You searched for: “onomatopoeias
onomatopoeia (s) (noun), onomatopoeias (pl)
1. The formation of words in imitation of sounds; a figure of speech in which the sound of a word is imitative of the sound of the thing which the word represents: The buzz of bees, the hiss of a goose, the crackle of fire, the bow-wow of a dog, and the ring, ring, ring of a bell are all examples of onomatopoeias.
2. Etymology: from Late Latin, which came from Greek onomatopoiia, "the making of a name or word" (in imitation of a sound associated with the thing being named); from onomatopoios, from onoma (genitive form of onomatos), "word, name" + a derivative of poiein, "to compose, to make"; resulting in "the making of names", "to compose a word or words", and "coining or creating words".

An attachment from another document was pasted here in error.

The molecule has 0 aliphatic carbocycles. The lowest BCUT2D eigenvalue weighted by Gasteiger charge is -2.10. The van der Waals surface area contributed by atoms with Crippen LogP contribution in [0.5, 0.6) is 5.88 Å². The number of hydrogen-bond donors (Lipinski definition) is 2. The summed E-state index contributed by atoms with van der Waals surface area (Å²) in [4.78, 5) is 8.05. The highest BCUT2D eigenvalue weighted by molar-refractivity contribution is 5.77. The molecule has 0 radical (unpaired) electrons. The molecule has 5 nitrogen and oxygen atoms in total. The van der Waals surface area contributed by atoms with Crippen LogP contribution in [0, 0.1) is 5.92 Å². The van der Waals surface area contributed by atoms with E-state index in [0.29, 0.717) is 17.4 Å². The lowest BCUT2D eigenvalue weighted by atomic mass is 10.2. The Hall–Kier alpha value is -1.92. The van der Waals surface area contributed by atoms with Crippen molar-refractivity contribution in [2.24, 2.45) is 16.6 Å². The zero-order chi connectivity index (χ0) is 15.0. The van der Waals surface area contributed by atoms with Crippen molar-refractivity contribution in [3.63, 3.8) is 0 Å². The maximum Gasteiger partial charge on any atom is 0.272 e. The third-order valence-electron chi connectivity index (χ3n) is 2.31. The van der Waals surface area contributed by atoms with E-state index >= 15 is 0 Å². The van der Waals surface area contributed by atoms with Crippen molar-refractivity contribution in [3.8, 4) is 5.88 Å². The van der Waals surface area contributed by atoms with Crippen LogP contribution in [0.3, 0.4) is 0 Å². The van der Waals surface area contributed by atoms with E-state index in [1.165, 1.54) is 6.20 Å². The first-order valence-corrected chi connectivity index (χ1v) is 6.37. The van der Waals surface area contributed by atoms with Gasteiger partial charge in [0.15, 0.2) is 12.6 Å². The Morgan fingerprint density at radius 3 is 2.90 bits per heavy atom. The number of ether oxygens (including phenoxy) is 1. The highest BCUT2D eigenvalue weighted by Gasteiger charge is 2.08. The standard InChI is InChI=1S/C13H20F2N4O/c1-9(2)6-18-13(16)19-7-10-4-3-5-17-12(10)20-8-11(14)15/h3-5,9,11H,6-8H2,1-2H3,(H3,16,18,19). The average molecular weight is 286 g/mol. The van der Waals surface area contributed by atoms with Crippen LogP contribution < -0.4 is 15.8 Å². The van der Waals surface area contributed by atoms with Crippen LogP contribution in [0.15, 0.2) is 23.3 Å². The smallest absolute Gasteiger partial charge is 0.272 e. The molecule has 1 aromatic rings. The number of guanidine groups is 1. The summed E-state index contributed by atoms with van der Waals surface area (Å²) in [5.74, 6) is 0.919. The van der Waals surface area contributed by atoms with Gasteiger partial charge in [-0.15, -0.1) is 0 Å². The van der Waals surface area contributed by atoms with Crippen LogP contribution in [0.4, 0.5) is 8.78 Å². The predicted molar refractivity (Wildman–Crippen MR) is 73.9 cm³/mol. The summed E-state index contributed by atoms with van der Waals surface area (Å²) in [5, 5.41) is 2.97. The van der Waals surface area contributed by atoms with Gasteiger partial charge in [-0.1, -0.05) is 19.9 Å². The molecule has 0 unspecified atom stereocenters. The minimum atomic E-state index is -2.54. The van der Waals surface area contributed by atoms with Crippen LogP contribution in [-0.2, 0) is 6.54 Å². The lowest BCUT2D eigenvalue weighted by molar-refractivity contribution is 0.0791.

Words that come from an imitation of sounds.
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Words that imitate or suggest the source of the sounds that they describe.

Onomatopoeias are not universally the same across all languages; they conform to some extent to the broader linguistic system they are part of; so, the sound of a clock may be tick tock in English and tik tak in Dutch or tic-tac in French.

Red mud squizzled through bare black toes;
Sucked at crusty calloused heels;
Whiffled back in lush repose:
Whished to whip around clashing wheels.
—Marie Elizabeth Byrd, "Mud"